Colors in UX/UI design: how to choose, mix and match them

Color is one of the main elements of interface design. It’s not about mixing beautiful colors. It’s about building a strong system. Now, let’s start with the essentials and work our way up to the pro level! Likewise, if you don’t want to create designs yourself, rely on ui/ux design and development services in San Francisco

When and which color format to use

Colors can be written in many different ways and are the most common options. For example, there are Pantone, CMYK, RGB, and HEX. In digital design, we only use HEX and RBG but it’s still important to find out the inconsistency as you will most likely be collaborating with a brand offline as well.

Pantone in printing

It is a precise mixture of inks, so the result is always the same all over the world. You can’t print Pantone on a home printer, but you can look at the official Pantone Color Book for reference. 

A professional printer will get a specific Pantone color for you and add it to the printer. Consequently, Pantone colors are not really affordable. They are even high-priced to print. For this reason, Pantone colors are most often used for brand elements and logos that have to fit varied media standards. Otherwise, CMYK colors are used.

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CMYK in printing

It is about mixing four colors: cyan, magenta, yellow, and primary (key, in fact, black) which is the basis for the rest of the colors in print.

RGB in UI design

RGB means red, green, and blue. The color spectrum of light is larger than that of printed products. Due to different color systems, printed and digital designs will never match 100%. Please, do pay attention to this fact.

In UI design, RGB values ​​range from 0 to 255. For example, R = 255, G = 255, B = 255 or RBG = 255,255,255 is white, and RGB = 0, 0, 0 is black.

RGBA in UI design

Same as RGB, A means extra alpha channel. Alpha adjusts transparency from 0.0 (fully transparent) to 1.0 (fully opaque).

HEX in UI design

RGB is great, but a little tedious to write, so HEX is just its short form and will always display the same color as its RBG counterpart. Its string format makes it a little easier to process, copy, paste, and share.  

A HEX value includes 7 digits with a mess in front of it. The first two digits are R, the second two are G, and the third pair are B. That’s why RGB and Hex are identical.

More than this, the colors of the print and digital design will never match perfectly, as they are made in versatile ways: printing by blending ink, and screen by fusing light. The main thing is that each palette should be harmonious within itself.

Color conversion between print and screen 

However, sometimes you may be given a printed color to convert into a UI design. Or you are just a very nice person and want to help printers convert colors from digital designs.

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There are many online converters, but for many years the official Pantone converter, which uses the so-called Pantone color bridge, has taken the lead. To use the digital version, please visit the Pantone color search page.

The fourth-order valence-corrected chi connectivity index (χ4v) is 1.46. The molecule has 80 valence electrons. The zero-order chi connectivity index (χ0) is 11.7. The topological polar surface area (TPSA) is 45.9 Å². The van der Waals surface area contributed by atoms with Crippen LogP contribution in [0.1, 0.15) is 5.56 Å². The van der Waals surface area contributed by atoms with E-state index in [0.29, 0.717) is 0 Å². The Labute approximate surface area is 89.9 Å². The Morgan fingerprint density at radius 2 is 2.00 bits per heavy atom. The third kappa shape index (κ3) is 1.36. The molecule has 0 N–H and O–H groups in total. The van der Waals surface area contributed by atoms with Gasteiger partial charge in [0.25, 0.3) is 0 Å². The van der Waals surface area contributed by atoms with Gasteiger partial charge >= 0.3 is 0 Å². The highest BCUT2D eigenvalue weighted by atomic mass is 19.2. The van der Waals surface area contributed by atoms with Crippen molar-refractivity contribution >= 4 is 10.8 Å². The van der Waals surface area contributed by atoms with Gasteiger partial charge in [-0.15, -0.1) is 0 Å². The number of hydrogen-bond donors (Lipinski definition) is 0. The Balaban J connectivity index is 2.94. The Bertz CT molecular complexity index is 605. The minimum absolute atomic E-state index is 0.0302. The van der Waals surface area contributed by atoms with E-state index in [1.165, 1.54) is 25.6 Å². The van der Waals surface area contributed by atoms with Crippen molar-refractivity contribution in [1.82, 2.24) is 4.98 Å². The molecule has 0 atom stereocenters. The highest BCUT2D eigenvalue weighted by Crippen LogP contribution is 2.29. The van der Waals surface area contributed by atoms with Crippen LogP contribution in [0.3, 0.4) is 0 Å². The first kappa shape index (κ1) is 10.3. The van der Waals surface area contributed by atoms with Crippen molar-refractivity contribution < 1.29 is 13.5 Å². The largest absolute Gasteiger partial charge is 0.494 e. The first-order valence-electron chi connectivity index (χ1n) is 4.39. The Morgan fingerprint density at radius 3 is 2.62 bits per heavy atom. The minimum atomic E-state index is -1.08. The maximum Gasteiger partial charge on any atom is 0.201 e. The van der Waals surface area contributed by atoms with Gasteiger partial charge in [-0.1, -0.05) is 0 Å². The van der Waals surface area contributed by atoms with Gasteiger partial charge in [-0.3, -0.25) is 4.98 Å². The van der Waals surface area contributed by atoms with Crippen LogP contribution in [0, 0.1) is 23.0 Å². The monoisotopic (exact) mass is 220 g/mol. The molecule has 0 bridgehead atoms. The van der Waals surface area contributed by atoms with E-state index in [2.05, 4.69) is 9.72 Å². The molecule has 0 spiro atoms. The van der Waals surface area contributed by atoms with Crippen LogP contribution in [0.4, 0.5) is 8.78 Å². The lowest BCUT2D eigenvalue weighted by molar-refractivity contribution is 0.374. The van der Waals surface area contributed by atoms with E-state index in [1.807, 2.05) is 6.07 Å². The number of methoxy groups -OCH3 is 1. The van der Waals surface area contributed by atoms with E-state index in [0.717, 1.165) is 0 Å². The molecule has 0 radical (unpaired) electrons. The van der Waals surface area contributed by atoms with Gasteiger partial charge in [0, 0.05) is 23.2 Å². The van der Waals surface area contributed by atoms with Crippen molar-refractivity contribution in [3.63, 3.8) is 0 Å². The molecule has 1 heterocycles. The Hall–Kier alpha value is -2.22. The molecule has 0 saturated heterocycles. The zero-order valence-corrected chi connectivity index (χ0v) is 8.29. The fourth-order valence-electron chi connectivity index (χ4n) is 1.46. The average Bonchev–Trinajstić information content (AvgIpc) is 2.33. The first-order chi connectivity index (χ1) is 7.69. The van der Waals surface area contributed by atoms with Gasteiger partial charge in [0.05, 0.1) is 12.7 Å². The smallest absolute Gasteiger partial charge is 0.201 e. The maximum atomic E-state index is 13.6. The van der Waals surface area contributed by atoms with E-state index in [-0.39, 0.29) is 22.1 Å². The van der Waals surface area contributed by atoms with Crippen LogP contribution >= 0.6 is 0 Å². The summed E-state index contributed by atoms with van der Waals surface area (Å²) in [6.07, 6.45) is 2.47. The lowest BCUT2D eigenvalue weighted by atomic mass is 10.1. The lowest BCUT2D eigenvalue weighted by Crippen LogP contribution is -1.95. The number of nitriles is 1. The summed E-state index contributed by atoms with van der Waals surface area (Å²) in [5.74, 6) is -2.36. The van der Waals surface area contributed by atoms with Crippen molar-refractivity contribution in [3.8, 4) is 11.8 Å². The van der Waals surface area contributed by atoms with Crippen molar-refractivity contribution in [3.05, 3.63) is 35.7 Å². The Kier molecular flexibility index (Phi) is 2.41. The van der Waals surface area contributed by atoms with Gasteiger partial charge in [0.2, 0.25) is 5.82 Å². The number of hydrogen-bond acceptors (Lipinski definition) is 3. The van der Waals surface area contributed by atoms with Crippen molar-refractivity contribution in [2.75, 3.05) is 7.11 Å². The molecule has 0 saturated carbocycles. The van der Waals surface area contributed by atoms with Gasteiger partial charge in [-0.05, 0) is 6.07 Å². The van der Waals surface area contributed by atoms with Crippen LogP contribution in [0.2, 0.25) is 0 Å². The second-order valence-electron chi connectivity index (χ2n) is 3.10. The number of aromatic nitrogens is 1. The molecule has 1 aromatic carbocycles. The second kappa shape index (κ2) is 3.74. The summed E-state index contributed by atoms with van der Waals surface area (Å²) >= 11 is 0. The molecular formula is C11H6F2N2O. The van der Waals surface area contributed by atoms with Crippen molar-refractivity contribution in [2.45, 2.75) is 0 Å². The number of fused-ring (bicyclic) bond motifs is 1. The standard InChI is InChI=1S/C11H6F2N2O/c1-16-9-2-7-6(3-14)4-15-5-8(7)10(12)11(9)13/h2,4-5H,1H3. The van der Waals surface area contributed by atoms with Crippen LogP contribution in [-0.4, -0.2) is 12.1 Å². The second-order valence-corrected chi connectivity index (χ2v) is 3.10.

Here you can select Hex, RGB, or CMYK and the corresponding Pantone color will be suggested. Click on it and you’ll be told all the associated color values. If you want to convert Pantone to Hex, just use the “Pantone to Pantone” section on the left menu.

There is also a piece of advice from Dworkz. When you transform a digital design for printing, try to get a physical Pantone sample for color comparison before documenting. They should be on any team of designers or professional typographers.

How many colors are in UI design?

Three colors is an interior design concept. While there are no technical limitations in UI design, it is best to limit the number of colors to two or three maximum.

You will still have options for these colors (more options later). As you will soon learn, when creating a more vibrant design, the combination of colors is much more important than their number. If you have a great idea that requires a lot of colors, feel free to try it out. Rules are there to be broken.

How to select and blend colors in UI design 

Of course, you may have a real talent for choosing and blending colors. This is absolutely normal, then just use it. However, if you are unsure of the colors you have chosen, there are many approaches you can use, like:

  1. Monochromatic approach. Choose a color and then go to the center of the wheel for beautiful hues. Such a color mixture makes a very delicate and posh look.
  2. Analog approach. With this approach, we choose colors that are next to each other. You can move in any direction on the color wheel. They should be at a 90-degree. This approach adds dynamics without losing elegance.
  3. Additional scheme. If you are looking for something bright, then this option is for you. Start with the base color, and then add a secondary color on the opposite side of the circle. You can combine beautifully by adding more solid colors.
  4. Split complementary colors. Go even further and add analog color for more brilliance. This is called split complementary colors.  
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These four approaches should help you build your palette, there are other approaches such as triadic and tetradic that you can try, but they require a bit more experience to use.


As you see, colors play a crucial part in UX/UI design. For this reason, if you want your product to attract a lot of users, start thinking about its main colors from the very beginning. To get the best result from color selection and more, better rely on experienced professionals, like Dworkz. Be sure, they know how to save the uniqueness of your idea by adding design features your clients will adore. Just contact them! 

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